When it comes to telescopes, aperture rules. Talk to other amateurs and you'll find that sooner or later a lust for more aperture afflicts all of us. But before you succumb, it's worthwhile gaining plenty of eyepiece time with your present scope. What have you accomplished with it? Have you observed from a dark site? It's amazing what even a small telescope can show under good skies. I've long felt that most amateurs never exhaust the capabilities of an 8-inch telescope - what could be called the mid-range of aperture. In fact, the late deep sky authority, Walter Scott Houston, stated: "It's difficult to imagine anyone viewing every object within reach of a 6" telescope." And telescope-making author Mel Bartels recommends: "An 8 to 10 inch scope will show you tens of thousands of objects with enough detail to discern their astrophysical meaning, and still not be so complicated and heavy to lug that it will gather dust on clear nights."
Sure, you'd get a better view with a larger instrument. If big aperture lust prevails, there's the "two sizes" rule that says you only get significant gains in what you can see if you go up two standard sizes from your present telescope. Two sizes would typically be 8 inches to 121/2 inches, or 10 inches to 14 inches. The most noticeable difference will be if you increase light gathering by a magnitude or more. But other factors enter the picture: telescope design, for example. Going from a 10-inch SCT to a 121/2-inch Newtonian nets you a 56% increase in light gathering; however, it also gives a wider field of view that will be an improvement for visual observing of deep sky objects. Consider that the laws of physics prevail; high-quality Newtonian optics will best an SCT in terms of image sharpness. Is astrophotography in your future? Then the SCT might be the answer for you after all. If you're adamant about sharp views of the planets, then an apochromatic refractor might be just the ticket.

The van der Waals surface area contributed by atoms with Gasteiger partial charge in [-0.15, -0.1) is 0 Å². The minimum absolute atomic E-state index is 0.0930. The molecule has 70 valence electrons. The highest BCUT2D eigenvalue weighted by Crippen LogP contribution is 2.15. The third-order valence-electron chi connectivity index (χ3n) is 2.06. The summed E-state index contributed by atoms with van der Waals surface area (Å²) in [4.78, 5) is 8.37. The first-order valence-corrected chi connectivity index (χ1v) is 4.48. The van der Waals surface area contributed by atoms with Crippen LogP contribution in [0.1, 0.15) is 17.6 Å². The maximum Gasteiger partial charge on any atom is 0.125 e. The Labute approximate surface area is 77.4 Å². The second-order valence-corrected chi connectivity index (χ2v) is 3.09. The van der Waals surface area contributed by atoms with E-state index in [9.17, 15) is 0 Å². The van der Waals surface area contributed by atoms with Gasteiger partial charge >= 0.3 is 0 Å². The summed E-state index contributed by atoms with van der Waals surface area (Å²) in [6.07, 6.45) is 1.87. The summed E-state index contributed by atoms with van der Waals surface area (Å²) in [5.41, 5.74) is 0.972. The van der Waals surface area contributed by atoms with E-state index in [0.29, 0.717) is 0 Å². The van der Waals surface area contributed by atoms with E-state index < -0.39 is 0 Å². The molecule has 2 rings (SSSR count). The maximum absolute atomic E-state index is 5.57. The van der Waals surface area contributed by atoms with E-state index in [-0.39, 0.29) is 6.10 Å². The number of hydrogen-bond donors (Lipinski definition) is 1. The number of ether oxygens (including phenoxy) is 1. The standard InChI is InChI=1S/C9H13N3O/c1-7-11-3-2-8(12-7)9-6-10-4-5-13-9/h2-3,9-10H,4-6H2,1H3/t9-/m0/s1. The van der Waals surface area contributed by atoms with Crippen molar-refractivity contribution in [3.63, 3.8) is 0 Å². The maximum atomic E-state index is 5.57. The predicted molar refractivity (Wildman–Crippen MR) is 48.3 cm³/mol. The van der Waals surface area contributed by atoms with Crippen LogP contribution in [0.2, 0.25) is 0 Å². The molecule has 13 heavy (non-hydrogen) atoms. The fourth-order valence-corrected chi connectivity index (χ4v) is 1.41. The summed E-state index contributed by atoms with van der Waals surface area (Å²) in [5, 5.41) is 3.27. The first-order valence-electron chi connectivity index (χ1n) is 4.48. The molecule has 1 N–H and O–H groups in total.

So it can be awkward offering opinions to someone about buying a telescope because each of our priorities and interests may be quite different. Plus there's no such thing as a perfect telescope. Consider all options, read the product reviews, and find out what other people think of their own telescopes. Best of all, star parties give you a chance to look through different scopes and even get the feel for what it takes to handle one.
Remember that with a larger scope comes more grunt effort. Indeed, on any given night, a modest scope under the stars beats a big scope in the closet! To quote Yoda, the Jedi Master of Star Wars, "Size matters not".
Aperture lust does have one big benefit - it's great for other amateur astronomers who then have a source for good used telescopes at more affordable prices.
Finally, Internet telescope guru Ed Ting offers this oftrepeated advice: "Avoid 'paralysis-by-analysis'. If you spend more than an hour a day reading telescope catalogs, you are probably in this category. Just get something; you'll feel a lot better."Published in the August 2004 issue of the NightTimes